The question of African feminism is critical as well.  I will note anecdotally that both my wife at the time and I noticed in Senegal that we saw patriarchy everywhere, but very little if any misogyny.  Neither of us would have allowed the possibility that the two were separable before we lived there, but we witnessed it.  We were there nine months, too–not just a quick trip.  By no means were things equal: as Ba notes as a matter of course, there are strict limits on women in the Senegal of her day.  However, she conceives, contra a universalizing white feminism in which everyone is essentially the same save for social construction, or an essentializing white feminist in which all women are more or less the same, a feminism which means that people are free to be who they are.  She does not, however, reject a dualistic approach to gender:

I remain persuaded of the inevitable and necessary complementarity of man and woman. (88)

You can reject this proposition and furthermore note its heteronormativity, and I’ll say that for my part I do, but do so understanding its context.  This is not a feminist who is behind the times (the white people in the US being au courant), nor has she merely been browbeaten by the oppressor.  This is a reflection of a place where there are emphatically two unequal gendered spheres, but in which each values the other.  This is a far cry from US misogyny.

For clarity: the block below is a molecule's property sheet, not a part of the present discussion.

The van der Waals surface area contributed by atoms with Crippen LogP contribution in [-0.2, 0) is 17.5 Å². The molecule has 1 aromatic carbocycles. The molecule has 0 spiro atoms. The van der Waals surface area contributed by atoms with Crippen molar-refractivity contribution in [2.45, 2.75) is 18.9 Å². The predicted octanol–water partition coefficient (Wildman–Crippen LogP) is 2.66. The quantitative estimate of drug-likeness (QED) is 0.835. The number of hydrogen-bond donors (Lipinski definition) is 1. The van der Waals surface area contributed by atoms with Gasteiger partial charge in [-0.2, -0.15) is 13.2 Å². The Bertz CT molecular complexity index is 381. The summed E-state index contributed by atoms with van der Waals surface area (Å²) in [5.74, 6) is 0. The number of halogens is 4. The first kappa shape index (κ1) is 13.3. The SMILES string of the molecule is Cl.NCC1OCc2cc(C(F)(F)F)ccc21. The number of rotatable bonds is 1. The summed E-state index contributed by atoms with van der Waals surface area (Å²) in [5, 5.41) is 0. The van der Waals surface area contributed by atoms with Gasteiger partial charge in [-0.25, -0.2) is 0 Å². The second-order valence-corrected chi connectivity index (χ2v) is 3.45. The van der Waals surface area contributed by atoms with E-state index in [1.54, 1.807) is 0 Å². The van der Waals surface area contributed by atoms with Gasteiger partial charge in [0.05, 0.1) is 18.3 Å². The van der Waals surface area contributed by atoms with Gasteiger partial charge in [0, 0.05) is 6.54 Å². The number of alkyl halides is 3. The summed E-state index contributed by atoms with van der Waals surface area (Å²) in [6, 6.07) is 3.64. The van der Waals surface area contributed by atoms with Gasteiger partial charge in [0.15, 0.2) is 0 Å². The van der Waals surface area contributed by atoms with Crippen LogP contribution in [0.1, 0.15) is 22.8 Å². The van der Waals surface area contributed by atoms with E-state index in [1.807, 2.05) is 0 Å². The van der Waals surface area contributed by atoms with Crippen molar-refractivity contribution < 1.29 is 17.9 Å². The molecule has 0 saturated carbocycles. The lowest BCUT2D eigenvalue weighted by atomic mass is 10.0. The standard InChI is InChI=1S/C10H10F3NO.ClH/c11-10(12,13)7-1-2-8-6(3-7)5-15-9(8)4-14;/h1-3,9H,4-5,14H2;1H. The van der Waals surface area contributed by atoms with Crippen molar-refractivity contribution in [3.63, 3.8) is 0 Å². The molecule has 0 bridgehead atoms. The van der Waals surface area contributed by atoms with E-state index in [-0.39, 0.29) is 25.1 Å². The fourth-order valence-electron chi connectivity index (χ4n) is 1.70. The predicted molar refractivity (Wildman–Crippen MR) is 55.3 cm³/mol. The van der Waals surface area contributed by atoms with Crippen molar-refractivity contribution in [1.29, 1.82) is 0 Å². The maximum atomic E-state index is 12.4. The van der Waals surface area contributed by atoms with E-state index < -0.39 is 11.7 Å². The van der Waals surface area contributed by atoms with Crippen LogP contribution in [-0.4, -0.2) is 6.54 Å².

Cheikh Anta Diop, The African Origin of Civilization

Apologies in advance: I finished this book a couple weeks ago and have long since returned it to the library.  Hence, no quotes, which in this case I think will do the book a disservice.

Cheikh Anta Diop is most well-known in the United States as the man who demonstrated–his critics would say “argued”–that the ancient Egyptians were Black.  This is true, he did make that argument, and I gather that this book, The African Origin of Civilization: Myth or Reality, is the work in English that made his reputation.  What is more important, though, about Diop’s work, is that he doesn’t simply demonstrate that the Egyptians were Black, he posits them as the cultural source of African civilization generally, as well as the source for many if not most of what are considered, in a standard Western Civ. course, ancient Greek innovations.